A simple way to tax the rich
TheGlobeandMail.com – business/economy/economylab
Posted on Friday, March 9, 2012. Lindsay Tedds, Daniel Sandler And Ryan Compton
As part of its 2011 election platform, the Liberal Party of Canada released “Your Family. Your Future. Your Canada.” This platform document included two proposals to increase fairness in our tax system. One, the cancellation of the Harper government’s corporate tax cuts, received a significant amount of media attention during the election.
The other received no attention at all, which is surprising given the current interest in increasing tax revenues received from wealthy individuals. The ignored Liberal proposal called for limits on the application of paragraph 110(1)(d) of the Income Tax Act that provides for the preferential tax treatment of stock options. A government that says its committed to balancing the budget should give serious consideration to the elimination of this deduction.
Some employees receive a portion of their employment compensation in the form of stock options. A stock option provides the right to buy stock of a corporation within a stated period of time at a specified price. Stock options are used as part of an employment remuneration package in situations where there is a desire to link compensation to company performance. The more the company then grows, the more their stock options are worth.
Stock options have become the single largest component of compensation among CEOs and senior executives at large publicly traded companies in Canada. Executives like stock options because they have made them extremely wealthy, irrespective of the individual or collective managerial acumen.
In Canada, the income earned from stock options is granted preferential tax treatment when compared to other forms of employment remuneration. Under Canadian tax law, stock option recipients do not incur a tax liability on stock options until the options are exercised. The amount that must be included in income from employment on exercise is equal to the difference between fair market value of the stock on the date the option is exercises and the strike price.
While income earned from stock options is deemed to be ordinary income under our tax laws, a special deduction was created in 1984 (paragraph 110(1)(d)) which allows individuals to deduct 50 per cent of the income derived from exercising stock options. That is, only half of the employment benefit from stock options is subject to tax.
As an example, let’s say the CEO of WidgetCo earns an annual salary of $500,000, and for this fiscal year also received a bonus of $400,000. Given this income level, the CEO faces the highest marginal tax rate on any additional income. We will assume a combined federal and provincial marginal tax rate of 45 per cent.
On March 1, the CEO elects to exercise previously awarded options. The company’s stock is currently trading at $20. She exercises 100,000 options and sells the obtained shares from the exercise on the same day (more than 90 per cent of executive stock options are exercised and sold on the same day) which were granted with a specified (exercise) price of $15. The exercised shares are valued at $1.5-million (100,000 options at $15 a share) and the sale is valued at $2-million (100,000 options at $20 a share). The CEO then derives an employment income benefit valued at the difference of these two amounts, which is $500,000.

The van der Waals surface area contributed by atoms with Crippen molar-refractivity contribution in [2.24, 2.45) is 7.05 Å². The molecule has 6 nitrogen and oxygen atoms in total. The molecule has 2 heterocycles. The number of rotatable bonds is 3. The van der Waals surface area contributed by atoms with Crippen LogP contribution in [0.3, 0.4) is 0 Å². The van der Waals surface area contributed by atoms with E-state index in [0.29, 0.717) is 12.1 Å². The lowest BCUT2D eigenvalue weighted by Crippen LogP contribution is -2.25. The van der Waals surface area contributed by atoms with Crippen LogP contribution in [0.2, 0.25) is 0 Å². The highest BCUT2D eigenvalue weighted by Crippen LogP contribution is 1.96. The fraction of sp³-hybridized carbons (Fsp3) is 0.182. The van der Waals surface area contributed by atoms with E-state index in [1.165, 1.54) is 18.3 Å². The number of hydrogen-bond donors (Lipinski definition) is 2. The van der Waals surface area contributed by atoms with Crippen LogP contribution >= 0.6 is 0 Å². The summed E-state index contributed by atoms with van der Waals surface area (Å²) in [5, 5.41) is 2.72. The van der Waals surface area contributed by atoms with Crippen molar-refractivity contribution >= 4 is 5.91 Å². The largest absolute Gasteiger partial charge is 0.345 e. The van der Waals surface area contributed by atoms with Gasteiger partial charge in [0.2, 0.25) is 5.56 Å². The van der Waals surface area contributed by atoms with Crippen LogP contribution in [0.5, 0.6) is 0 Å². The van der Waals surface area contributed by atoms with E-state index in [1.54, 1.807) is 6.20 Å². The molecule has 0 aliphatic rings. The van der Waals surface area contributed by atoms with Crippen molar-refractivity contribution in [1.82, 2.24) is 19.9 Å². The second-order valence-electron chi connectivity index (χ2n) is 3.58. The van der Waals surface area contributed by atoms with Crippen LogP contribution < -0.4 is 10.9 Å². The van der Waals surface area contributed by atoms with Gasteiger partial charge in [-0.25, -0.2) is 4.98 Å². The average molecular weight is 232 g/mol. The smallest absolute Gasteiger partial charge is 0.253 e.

If the full $500,000 was taxed, as it should be, she would pay $225,000 in taxes leaving her with after tax income from the stock options of $275,000. But because of the special deduction, she only pays tax on $250,000 of the income benefit for a total of $112,500. That is, with the special deduction, the CEO pays $90,000 less in tax than she would otherwise.
Let’s be clear: This $500,000 is not a capital gain. A capital gain only accrues if shares are bought and then held because there is an element of risk associated with the holding the shares. By buying and selling the shares on the same day, she is simply realizing the income benefit that had been attached to the awarded stock options. It is simply deferred employment compensation.
The purpose of paragraph 110(1)(d) was to encourage more widespread use of employee stock option plans. However, no clear causal link has been established between the increasing use of stock options and the existence of the tax deduction. That is, there is no evidence the deduction achieved its stated goals.In the United States, the use of stock options has increased much faster and have risen to a far higher level than ever witnessed in Canada, despite a more limited tax preference.
The Liberals are proposing to limit the deduction to the first $100,000 in annual employment income benefit from stock options, for a projected total increase in tax revenues of approximately $300-million a year. While the Liberal proposal is a step in the right direction to address unfairness in our tax system, our research (here, here, and here) clearly demonstrates that the entire deduction should either be eliminated (by repealing paragraph 110(1)(d) of the Income Tax Act) or a holding period should be attached to the exercised shares in order to qualify for the deduction, as is the case in the United States.
Making this simple change to our tax system would ensure that wealthy Canadians are paying their fair share of taxes. It would also make a significant dent in the government’s efforts to balance the budget and restore fairness and progressivity to our tax system.
Lindsay Tedds is an Assistant Professor in the School of Public Administration at the University of Victoria. Daniel Sandler is a law Professor at Western University. Ryan Compton is an Associate Professor in the Department of Economics at the University of Manitoba
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